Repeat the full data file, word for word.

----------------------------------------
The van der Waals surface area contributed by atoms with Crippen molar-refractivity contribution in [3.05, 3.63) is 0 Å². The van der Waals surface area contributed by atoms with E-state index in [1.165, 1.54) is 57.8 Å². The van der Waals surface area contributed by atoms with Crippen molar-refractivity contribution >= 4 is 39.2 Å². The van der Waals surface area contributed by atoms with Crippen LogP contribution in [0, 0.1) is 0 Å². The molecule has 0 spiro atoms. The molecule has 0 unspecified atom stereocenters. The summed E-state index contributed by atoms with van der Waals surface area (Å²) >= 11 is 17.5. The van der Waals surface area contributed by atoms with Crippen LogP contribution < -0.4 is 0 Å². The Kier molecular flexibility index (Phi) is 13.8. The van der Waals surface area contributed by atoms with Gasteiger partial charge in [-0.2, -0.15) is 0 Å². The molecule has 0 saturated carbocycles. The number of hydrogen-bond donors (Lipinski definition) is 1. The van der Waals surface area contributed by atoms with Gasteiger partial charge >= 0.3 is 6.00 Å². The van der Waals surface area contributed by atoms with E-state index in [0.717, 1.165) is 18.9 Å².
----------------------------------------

The van der Waals surface area contributed by atoms with Crippen molar-refractivity contribution in [3.05, 3.63) is 0 Å². The van der Waals surface area contributed by atoms with E-state index in [1.165, 1.54) is 57.8 Å². The van der Waals surface area contributed by atoms with Crippen molar-refractivity contribution >= 4 is 39.2 Å². The van der Waals surface area contributed by atoms with Crippen LogP contribution in [0, 0.1) is 0 Å². The molecule has 0 spiro atoms. The molecule has 0 unspecified atom stereocenters. The summed E-state index contributed by atoms with van der Waals surface area (Å²) >= 11 is 17.5. The van der Waals surface area contributed by atoms with Crippen LogP contribution < -0.4 is 0 Å². The Kier molecular flexibility index (Phi) is 13.8. The van der Waals surface area contributed by atoms with Gasteiger partial charge in [-0.2, -0.15) is 0 Å². The molecule has 0 saturated carbocycles. The number of hydrogen-bond donors (Lipinski definition) is 1. The van der Waals surface area contributed by atoms with Gasteiger partial charge >= 0.3 is 6.00 Å². The van der Waals surface area contributed by atoms with E-state index in [0.717, 1.165) is 18.9 Å².